One time when some of us were bivouacing in the mountains, Bob announced that he was going to catch a mess of trout in the morning. He had a line and some flies, but I wondered how he would extemporize a rod stiff and elastic enough for fly fishing. It didn't bother him a bit. The only straight and slender stick he could find right there was a box elder seedling. He trimmed it, removed the bark, and spent about an hour roasting it over the camp-fire, drawing it back and forth in his hands, so as not to overheat and crack it, and to temper the heat just right, according to thickness of the point treated. When the sap was roasted out, he hung the rod up to cool, and when that was done he had a one-piece trout rod with the necessary whippy action ror fly fishing. Next morning he soon caught all we could eat.
Small pieces of green wood can be bent to a required form by merely soaking the pieces for two cr three days in water, but if it is desired that they should retain their new shape, they should be steamed. Small pieces can be immersed in a kettle of hot water. A long, slender one is suppled by laying it over the kettle, mopping it with boiling w^ater, and shifting it along as required. Large pieces may be steamed in a trench partly filled with water, by throwing red-hot stones into it. Then drive stout stakes into the ground, in the outline desired, and bend the steamed wood over these stakes, with small sticks underneath to keep the wood from contact with the ground, that it may dry more readily. If a simple bow-shape is all that is wanted, it can be secured by merely sticking the two ends of the wood into the ground and letting the bow stand upright to dry; or, use the Spanish windlass, as shown in Fig, 54.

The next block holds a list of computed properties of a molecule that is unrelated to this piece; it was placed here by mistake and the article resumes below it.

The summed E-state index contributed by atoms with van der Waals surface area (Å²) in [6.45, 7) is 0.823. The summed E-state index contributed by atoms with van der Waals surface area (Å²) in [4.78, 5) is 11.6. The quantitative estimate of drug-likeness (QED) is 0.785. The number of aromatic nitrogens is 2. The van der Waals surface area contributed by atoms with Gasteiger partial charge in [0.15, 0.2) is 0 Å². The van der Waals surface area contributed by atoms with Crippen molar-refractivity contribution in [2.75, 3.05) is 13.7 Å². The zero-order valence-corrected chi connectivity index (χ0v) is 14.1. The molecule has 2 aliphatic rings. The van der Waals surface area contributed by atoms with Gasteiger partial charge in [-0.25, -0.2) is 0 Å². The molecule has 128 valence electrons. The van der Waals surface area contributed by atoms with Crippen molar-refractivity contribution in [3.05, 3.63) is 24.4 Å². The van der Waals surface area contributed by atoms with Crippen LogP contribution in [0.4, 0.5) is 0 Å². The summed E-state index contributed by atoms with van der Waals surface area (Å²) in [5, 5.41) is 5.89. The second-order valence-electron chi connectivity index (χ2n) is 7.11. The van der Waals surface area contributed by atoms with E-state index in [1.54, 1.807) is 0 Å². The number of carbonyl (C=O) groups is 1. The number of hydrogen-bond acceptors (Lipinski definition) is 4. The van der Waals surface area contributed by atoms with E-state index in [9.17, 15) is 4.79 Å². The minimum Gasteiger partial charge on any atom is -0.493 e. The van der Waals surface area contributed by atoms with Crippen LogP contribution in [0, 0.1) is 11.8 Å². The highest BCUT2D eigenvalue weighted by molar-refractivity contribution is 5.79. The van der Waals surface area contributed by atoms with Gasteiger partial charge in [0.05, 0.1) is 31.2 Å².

Fig. 54. Spanish Windlass (for bending wood).